Dave West’s script for the story is just dripping with film noir stylings, and the influence of hard boiled crime fiction. The protagonist is tough, introverted, cool, cocky, flippant, and has a third person monologue that runs in exposition boxes throughout the story. It’s a gripping script, with a nice gritty feel to it, which really immerses you in the world of the story.

Andy Bloor’s artwork on the Wolfmen books is something truly wonderful to behold. You may not be overly familiar with Andy’s work, because most of it has been for Accent UK, and other places in the UK small press scene, but once you see his artwork in this book, you’re going to be wondering why US publishers aren’t knocking down his door for the chance to get him drawing their books! Bloor’s characters are so tough looking that they look like they could have been carved out of stone, all wearing stoic grimaces, and staring out of the page at you with their menacing glares. He works in black and white, with some grey tones thrown in, and brings each page to life with some generous, rich inking. In fact, on some pages, the scenes are so dark and shadowy, that it wouldn’t be hard to believe that maybe he started with a pure black piece of paper, and gradually erased the darkness to reveal the artwork underneath. It’s almost as if the art has been created from negative space. This produces a dark and gravely look that perfectly compliments West’s hardboiled script.

The British aren’t particularly renowned for Noir crime fiction, but The Wolfmen books could easily go toe to toe with anything from a US crime writer. With a strong and original plot, an involving and gripping script, and some intense and powerful artwork, Fall of the Wolfmen is a true Marvel of the British Small Press scene. Accent UK don’t release a huge amount of books each year, but everything they do release is always of an incredibly high standard. Last year, they won The Eagle award for best British black & white comic, for their astonishing Whatever Happened to the World’s Fastest Man?, and I have no doubt they’ll take it again this year for Fall of the Wolfmen! Trust me when I say that you need to get this book! Make sure to order a copy from your local comic store, or order a copy directly from, it’s unmissable!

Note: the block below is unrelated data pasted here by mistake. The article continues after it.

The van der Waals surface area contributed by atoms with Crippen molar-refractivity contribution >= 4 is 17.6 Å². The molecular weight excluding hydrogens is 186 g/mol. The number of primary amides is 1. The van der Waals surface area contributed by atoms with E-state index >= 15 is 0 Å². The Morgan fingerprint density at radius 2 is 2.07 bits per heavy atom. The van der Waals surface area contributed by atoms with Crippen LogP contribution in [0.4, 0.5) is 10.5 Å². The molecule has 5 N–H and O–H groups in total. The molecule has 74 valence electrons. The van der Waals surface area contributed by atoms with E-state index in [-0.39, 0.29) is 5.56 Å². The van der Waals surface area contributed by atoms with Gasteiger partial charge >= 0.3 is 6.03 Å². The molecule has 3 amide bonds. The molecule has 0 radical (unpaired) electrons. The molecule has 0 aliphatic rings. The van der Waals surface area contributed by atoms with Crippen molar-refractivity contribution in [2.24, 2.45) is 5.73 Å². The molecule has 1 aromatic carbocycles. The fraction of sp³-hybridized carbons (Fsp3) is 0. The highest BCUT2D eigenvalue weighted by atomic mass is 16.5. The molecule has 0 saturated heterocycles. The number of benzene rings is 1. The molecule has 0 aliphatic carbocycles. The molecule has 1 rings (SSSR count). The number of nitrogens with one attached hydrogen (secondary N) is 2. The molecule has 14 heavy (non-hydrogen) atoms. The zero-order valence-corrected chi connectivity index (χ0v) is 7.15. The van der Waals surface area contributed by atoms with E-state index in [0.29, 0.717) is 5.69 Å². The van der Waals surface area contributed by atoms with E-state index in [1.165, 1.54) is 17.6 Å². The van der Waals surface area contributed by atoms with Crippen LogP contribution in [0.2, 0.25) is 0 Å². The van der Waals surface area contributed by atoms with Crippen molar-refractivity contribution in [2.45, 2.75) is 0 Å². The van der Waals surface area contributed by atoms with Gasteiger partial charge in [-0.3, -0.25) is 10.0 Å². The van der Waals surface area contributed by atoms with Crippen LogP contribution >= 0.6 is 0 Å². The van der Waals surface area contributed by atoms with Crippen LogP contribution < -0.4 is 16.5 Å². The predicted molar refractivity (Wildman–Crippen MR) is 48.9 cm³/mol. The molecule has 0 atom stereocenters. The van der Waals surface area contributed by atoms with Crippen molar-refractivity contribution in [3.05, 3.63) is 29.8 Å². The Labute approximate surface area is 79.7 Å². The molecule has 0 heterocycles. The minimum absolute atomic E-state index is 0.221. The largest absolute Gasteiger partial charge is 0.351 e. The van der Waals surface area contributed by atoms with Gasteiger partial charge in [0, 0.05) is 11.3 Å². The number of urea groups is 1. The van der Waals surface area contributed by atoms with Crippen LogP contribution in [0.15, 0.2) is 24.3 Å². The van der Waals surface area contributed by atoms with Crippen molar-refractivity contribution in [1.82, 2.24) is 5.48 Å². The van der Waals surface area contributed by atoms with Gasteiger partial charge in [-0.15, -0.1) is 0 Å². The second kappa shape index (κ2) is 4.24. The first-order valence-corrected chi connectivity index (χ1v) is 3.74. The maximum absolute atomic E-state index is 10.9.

Oh, and I should also mention that it’s the book also an additional 7 Gallery pages with pin-ups from some fantastic artists, including: Mo Ali, Charlie Adlard, Gary Crutchley, John Higgins, David Hitchcock, INDIO  and Shane Oakley.

Related posts:

  1. Advance Small Press Comic Review: Western - Accent UK’s 2009 Anthology
  2. Comic Review: Accent UK’s The Man of Glass
  3. Small Press Comic Review - Arthur: The Legend Continues #1
  4. Comic Review: Dingo, Issues #1 and #2
  5. Small Press Comic Review: Turbulence #1


2 Responses to “Comic Review: Fall of the Wolfmen


Check out what others are saying about this post...
  1. [...] Related posts:Comic Review: Fall of the Wolfmen [...]

Speak Your Mind

Tell us what you're thinking...
and oh, if you want a pic to show with your comment, go get a gravatar!